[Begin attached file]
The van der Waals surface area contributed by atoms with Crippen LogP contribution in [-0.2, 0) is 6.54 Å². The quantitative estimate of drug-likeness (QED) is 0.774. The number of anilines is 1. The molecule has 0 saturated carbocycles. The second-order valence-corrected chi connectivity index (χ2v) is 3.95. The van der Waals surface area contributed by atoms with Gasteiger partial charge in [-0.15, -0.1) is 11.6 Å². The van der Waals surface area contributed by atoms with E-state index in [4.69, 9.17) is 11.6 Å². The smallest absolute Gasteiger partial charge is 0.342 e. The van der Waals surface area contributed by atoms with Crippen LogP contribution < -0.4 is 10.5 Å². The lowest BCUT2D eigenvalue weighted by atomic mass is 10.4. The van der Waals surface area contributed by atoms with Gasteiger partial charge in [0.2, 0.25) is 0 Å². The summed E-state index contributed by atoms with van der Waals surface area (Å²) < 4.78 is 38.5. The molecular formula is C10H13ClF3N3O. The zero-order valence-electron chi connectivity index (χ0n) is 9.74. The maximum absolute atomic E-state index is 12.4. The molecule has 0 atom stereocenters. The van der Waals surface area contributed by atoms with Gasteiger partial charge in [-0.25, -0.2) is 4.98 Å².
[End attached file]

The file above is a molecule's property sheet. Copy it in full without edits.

The van der Waals surface area contributed by atoms with Crippen LogP contribution in [-0.2, 0) is 6.54 Å². The quantitative estimate of drug-likeness (QED) is 0.774. The number of anilines is 1. The molecule has 0 saturated carbocycles. The second-order valence-corrected chi connectivity index (χ2v) is 3.95. The van der Waals surface area contributed by atoms with Gasteiger partial charge in [-0.15, -0.1) is 11.6 Å². The van der Waals surface area contributed by atoms with E-state index in [4.69, 9.17) is 11.6 Å². The smallest absolute Gasteiger partial charge is 0.342 e. The van der Waals surface area contributed by atoms with Crippen LogP contribution < -0.4 is 10.5 Å². The lowest BCUT2D eigenvalue weighted by atomic mass is 10.4. The van der Waals surface area contributed by atoms with Gasteiger partial charge in [0.2, 0.25) is 0 Å². The summed E-state index contributed by atoms with van der Waals surface area (Å²) < 4.78 is 38.5. The molecular formula is C10H13ClF3N3O. The zero-order valence-electron chi connectivity index (χ0n) is 9.74. The maximum absolute atomic E-state index is 12.4. The molecule has 0 atom stereocenters. The van der Waals surface area contributed by atoms with Gasteiger partial charge in [-0.25, -0.2) is 4.98 Å².